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Cleaning Metal And Wood Surfaces Using Eco-Friendly Substances

Because of the odd changes in weather conditions, the rising tides, and the abnormally dry spells in certain parts of the world, many are very concerned about how human actions affect the environment. A lot of individuals are becoming more aware of how their actions and their choices contribute to environmental degradation. This is why more and more people are turning to products and habits that do not negatively impact the world.

One major concern is about cleaning agents. Many available chemical cleaning solutions cause harm to the environment. If numerous individuals use environmentally harmful products each day, then the damage will grow into a huge problem that will become very difficult to solve in time. So, let us not contribute to polluting our cities, waters and our lands. Our choices, however inconsequential these may seem, can collectively impact the world in a great way. To help the environment, we can opt to use safe and effective natural cleaning agents.

Cleaning Metal Surfaces

Polished metal adds sophistication to any setting. Thus, it’s best to keep metal surfaces gleaming. But there are different types of metals used, and it’s important to be aware of what specific type of cleaning substance is best for a certain kind of metal surface. Below are some examples.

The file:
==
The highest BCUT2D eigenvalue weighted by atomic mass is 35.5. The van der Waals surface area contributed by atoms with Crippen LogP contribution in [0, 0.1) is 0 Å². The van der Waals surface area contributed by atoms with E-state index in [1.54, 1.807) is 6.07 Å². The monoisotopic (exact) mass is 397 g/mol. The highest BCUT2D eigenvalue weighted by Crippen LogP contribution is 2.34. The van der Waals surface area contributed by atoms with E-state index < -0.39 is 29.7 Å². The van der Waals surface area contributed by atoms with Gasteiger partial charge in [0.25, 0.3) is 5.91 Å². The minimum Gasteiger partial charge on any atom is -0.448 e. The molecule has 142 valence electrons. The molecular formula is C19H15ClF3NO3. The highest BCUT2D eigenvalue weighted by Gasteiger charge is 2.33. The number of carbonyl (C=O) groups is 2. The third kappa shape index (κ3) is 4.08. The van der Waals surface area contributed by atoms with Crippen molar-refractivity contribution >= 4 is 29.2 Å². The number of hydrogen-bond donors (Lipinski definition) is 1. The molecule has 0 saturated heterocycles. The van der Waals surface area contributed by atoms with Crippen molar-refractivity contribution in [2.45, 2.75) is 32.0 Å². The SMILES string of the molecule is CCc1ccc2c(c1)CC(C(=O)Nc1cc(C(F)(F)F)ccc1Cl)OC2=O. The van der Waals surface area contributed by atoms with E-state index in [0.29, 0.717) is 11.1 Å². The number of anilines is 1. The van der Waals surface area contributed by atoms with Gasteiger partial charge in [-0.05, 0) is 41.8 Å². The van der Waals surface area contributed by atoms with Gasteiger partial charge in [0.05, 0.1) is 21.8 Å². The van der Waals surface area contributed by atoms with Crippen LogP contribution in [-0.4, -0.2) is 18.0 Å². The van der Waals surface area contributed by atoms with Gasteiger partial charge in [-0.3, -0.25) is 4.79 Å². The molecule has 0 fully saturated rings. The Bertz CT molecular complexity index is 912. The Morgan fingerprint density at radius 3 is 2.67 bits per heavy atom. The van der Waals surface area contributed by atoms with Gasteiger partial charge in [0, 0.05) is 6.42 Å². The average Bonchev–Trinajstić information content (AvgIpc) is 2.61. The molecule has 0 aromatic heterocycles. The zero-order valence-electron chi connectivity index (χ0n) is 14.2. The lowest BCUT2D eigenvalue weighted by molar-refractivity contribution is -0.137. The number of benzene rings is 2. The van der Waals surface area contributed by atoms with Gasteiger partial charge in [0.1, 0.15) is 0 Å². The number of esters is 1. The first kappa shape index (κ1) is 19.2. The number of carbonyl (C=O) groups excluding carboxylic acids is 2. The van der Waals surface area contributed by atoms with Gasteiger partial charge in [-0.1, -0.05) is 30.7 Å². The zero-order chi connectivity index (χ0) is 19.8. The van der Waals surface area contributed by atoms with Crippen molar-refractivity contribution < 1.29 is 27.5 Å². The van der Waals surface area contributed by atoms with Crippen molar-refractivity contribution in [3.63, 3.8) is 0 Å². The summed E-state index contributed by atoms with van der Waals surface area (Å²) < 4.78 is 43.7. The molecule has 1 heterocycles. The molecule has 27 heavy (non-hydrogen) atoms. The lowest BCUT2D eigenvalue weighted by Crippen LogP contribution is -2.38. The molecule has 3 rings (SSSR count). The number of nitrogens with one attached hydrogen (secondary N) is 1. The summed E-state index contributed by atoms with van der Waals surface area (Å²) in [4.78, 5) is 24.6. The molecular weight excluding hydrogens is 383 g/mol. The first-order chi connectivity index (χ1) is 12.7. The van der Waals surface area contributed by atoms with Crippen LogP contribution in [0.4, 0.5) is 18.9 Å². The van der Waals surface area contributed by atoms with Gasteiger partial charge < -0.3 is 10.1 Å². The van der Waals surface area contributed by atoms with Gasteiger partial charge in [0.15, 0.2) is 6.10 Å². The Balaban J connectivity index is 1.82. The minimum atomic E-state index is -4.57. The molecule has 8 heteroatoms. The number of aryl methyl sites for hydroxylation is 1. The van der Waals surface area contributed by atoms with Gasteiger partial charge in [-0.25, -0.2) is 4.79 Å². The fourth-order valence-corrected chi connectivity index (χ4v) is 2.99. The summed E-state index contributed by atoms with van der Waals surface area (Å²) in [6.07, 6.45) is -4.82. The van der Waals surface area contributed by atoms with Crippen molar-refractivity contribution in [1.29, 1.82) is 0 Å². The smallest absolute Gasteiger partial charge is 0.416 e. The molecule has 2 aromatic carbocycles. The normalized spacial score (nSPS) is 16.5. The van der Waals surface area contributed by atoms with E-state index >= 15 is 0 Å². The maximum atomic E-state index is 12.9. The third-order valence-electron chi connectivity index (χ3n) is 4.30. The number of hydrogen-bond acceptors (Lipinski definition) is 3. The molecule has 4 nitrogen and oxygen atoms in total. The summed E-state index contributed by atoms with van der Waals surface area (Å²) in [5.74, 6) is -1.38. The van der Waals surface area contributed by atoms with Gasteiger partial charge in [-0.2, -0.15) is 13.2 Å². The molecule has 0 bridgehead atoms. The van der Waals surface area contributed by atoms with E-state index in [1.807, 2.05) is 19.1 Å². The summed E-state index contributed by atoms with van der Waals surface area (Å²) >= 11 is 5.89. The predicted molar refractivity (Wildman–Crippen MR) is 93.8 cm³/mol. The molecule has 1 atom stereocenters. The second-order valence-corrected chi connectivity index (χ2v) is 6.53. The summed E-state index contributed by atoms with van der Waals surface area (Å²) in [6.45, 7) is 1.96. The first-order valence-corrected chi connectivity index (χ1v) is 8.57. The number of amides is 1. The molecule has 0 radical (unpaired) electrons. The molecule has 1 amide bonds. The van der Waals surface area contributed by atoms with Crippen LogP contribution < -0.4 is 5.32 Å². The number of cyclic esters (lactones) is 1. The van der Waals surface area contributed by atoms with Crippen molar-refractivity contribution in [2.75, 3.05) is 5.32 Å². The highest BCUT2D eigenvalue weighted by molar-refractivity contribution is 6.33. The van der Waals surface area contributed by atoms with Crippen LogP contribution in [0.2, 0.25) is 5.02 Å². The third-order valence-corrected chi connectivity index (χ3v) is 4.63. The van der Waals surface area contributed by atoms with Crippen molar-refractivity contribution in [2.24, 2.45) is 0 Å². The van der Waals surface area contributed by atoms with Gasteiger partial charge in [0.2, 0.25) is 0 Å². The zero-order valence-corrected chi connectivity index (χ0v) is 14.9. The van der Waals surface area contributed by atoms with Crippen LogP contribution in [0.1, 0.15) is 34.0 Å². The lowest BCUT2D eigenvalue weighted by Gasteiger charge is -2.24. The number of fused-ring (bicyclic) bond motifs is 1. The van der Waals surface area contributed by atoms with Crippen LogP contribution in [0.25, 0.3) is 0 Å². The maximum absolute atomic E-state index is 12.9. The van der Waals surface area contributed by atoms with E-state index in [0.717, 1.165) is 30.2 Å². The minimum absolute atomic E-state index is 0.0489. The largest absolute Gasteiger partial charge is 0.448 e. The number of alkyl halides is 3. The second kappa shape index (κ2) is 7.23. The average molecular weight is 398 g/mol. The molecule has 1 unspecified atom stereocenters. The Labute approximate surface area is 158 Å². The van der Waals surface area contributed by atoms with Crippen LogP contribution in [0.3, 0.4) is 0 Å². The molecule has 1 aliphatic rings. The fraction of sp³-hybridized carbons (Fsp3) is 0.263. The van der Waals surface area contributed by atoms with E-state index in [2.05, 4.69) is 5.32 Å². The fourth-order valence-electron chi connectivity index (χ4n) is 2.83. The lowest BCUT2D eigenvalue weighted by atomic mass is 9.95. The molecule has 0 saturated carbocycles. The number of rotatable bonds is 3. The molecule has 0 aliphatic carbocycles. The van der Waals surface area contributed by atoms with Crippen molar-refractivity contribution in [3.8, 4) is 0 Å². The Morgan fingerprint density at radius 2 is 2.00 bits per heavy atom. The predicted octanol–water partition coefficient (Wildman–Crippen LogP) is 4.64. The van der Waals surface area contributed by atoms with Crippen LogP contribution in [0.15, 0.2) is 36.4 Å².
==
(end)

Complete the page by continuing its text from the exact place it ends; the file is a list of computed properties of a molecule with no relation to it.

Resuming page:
Stainless Steel

Stainless steel is a very popular option because it is very hard-wearing. It is more durable than other kinds of metal, such as aluminum. A variety of common products can be used to keep stainless steel surfaces clean. Club soda is a good example. Simply dampen a cloth with club soda and wipe surface clean. Another example is baking soda and water. Baking soda can be used to buff up steel surfaces.

Aluminum

Create a wet paste of cream of tartar and water. Dab a small amount on a surface and wipe with cloth. This works wonders on aluminum surfaces.

Copper

Lemon juice can get rid of tarnishes on copper surfaces. Apply a small amount of lemon juice on a surface and wipe clean. For tougher stains, use lemon juice with baking soda or salt. Baking soda and salt can help buff stained spots.

Cleaning Wood Surfaces

Wood can be hard to clean because each surface is different. Some surfaces are made of hardwood, like mahogany, while others are made of softwood, such as aspen. Hence, be cautious when cleaning wood surfaces. Always test a small area first instead of using a new product without testing.

Get Rid of Mold and Mildew

Acidic substances can readily remove mold and mildew. So, lemon juice or white vinegar can be used to clean surfaces with such stains. To use, put a small amount and scrub clean. Take care not to let an acidic substance sit on the wood too long as this can cause discolorations.

Polish and Buff

To polished varnished wood, create a mixture of 5 to 10 drops of lemon oil and an ounce of water. Put the blend in an atomizer or sprayer. Spray onto an already damp cloth and use to polish wood. A mixture of vinegar and vegetable oil can also be used in the same manner. Use equal parts of both elements.

For unvarnished or unpainted wood, mix lemon oil to an equal amount of olive or vegetable oil. Mix and put in a sprayer. To apply, use a cotton cloth. Dampen the cloth with the oil mixture, and wipe the surface.

Citations:

The article is by Claire Wilton. She is a freelance writer who regularly blogs about eco-friendly ways to clean homes. She also writes for http://www.cleansweep-inc.com and other companies that offer professional cleaning services.


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